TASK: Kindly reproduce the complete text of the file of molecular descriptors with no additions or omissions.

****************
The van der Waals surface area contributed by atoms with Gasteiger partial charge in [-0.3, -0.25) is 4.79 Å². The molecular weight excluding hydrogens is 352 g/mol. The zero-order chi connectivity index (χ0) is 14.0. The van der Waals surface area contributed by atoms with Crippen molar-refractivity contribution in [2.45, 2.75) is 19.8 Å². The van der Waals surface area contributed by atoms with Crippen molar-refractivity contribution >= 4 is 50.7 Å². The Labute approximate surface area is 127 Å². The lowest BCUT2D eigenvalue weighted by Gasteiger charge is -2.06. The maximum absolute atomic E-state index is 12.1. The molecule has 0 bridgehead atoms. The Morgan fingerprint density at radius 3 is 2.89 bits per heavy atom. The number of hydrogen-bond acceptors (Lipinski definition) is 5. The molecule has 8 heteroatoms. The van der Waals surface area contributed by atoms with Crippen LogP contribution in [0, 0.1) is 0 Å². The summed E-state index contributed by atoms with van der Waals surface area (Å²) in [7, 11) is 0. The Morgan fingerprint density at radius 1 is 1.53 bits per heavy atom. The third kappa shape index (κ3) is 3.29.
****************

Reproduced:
The van der Waals surface area contributed by atoms with Gasteiger partial charge in [-0.3, -0.25) is 4.79 Å². The molecular weight excluding hydrogens is 352 g/mol. The zero-order chi connectivity index (χ0) is 14.0. The van der Waals surface area contributed by atoms with Crippen molar-refractivity contribution in [2.45, 2.75) is 19.8 Å². The van der Waals surface area contributed by atoms with Crippen molar-refractivity contribution >= 4 is 50.7 Å². The Labute approximate surface area is 127 Å². The lowest BCUT2D eigenvalue weighted by Gasteiger charge is -2.06. The maximum absolute atomic E-state index is 12.1. The molecule has 0 bridgehead atoms. The Morgan fingerprint density at radius 3 is 2.89 bits per heavy atom. The number of hydrogen-bond acceptors (Lipinski definition) is 5. The molecule has 8 heteroatoms. The van der Waals surface area contributed by atoms with Crippen LogP contribution in [0, 0.1) is 0 Å². The summed E-state index contributed by atoms with van der Waals surface area (Å²) in [7, 11) is 0. The Morgan fingerprint density at radius 1 is 1.53 bits per heavy atom. The third kappa shape index (κ3) is 3.29.